The number of homes sold nationally rose 11.3 percent in November compared with a year ago, but the picture varies significantly by region, the Canadian Real Estate Association said.
A major rebound in sales in the Greater Vancouver Area and continued growth in the Greater Toronto and Montreal regions propped up sales, while the Prairie cities of Calgary, Edmonton and Regina saw declines.
Overall, there were 37,213 homes sold through CREA’s MLS system, up from 33,437 in November 2018.
The increase in sales came as the national average price for a home sold in November was about $529,000, up 8.4 percent compared with a year ago. Excluding Greater Toronto and Greater Vancouver, the average price was about $404,000, up 6.9 percent compared with last year. The MLS home price index rose 2.6 percent year over year to $638,300.
Price gains also saw regional variances, with the Greater Vancouver benchmark price down 4.59 percent from a year ago and Prairie home prices also down, while Greater Toronto saw gains of 6.52 percent, Greater Montreal had gains of 8.72 percent and Ottawa registered gains of 11.45 percent.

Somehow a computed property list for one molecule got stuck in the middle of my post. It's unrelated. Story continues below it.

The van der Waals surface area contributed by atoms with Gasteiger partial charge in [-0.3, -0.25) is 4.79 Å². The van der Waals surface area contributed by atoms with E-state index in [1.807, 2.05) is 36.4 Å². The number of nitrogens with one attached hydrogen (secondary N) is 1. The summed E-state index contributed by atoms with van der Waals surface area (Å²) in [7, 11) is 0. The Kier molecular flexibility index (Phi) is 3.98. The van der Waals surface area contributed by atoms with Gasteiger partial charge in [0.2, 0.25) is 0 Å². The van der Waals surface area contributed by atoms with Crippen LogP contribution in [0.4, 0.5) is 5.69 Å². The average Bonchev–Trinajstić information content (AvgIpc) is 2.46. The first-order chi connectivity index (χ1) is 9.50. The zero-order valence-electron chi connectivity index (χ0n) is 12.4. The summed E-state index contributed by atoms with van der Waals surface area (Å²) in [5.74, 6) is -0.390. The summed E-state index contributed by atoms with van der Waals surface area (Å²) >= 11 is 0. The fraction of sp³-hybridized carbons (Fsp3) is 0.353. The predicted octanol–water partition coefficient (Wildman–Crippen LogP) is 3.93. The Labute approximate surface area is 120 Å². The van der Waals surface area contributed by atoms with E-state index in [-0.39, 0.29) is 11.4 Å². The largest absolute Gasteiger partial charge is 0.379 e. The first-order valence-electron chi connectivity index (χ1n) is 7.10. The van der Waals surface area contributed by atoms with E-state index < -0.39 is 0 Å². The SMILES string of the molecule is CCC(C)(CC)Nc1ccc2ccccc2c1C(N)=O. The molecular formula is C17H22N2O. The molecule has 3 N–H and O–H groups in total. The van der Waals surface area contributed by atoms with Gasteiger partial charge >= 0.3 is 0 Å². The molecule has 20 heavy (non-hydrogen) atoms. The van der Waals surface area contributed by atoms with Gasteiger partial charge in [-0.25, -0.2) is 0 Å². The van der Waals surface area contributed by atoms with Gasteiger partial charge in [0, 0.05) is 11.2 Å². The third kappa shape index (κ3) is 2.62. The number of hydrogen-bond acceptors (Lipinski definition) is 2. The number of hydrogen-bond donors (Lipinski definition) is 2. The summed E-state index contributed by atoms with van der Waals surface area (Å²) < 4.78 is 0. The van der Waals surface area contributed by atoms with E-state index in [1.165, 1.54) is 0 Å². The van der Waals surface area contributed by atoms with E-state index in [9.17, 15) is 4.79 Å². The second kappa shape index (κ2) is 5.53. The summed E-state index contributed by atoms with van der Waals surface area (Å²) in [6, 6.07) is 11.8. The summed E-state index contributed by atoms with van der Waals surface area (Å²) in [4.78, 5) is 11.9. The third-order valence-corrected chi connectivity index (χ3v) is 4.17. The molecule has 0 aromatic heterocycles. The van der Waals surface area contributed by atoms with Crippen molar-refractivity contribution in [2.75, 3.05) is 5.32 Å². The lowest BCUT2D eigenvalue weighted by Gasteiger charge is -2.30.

“Sales continue to improve in some regions and not so much in others,” Jason Stephen, president of CREA, said in the release.
In its updated outlook, the association says it expects home sales this year to total 486,800, while it says the national average price is on track to rise 2.3 percent.
That compared with an earlier forecast for 482,000 home sales for 2019 and a 0.5-per-cent increase in the national average price.
Prices rose as the number of newly listed homes slid 2.7 percent, driven primarily by fewer new listings in the GTA.
Nationally there is 4.2 months of inventory, the lowest recorded since the summer of 2007. The inventory, which represents how long it would take to liquidate current inventories at the current rate of sales activity, is well below the long-term average of 5.3 months.
For 2020, CREA says it expects home sales to rise 8.9 percent next year to 530,000. The national average price is forecast to rise 6.2 percent to $531,000.
TD economist Rishi Sondhi said he also expects rising sales in 2020 from job growth, population gains and a mild boost from government programs for first-time homebuyers, although he says there is some room for caution.
“This view rests on financial conditions remaining accommodative. The backup in bond yields since September, if sustained, could offer some downside risk to our forecast.”
He said the recovery in home sales, especially helped by the Greater Vancouver Area’s 55.9-per-cent jump, would yet again support fourth-quarter economic growth.
(This article is been published in The Globe and Mail)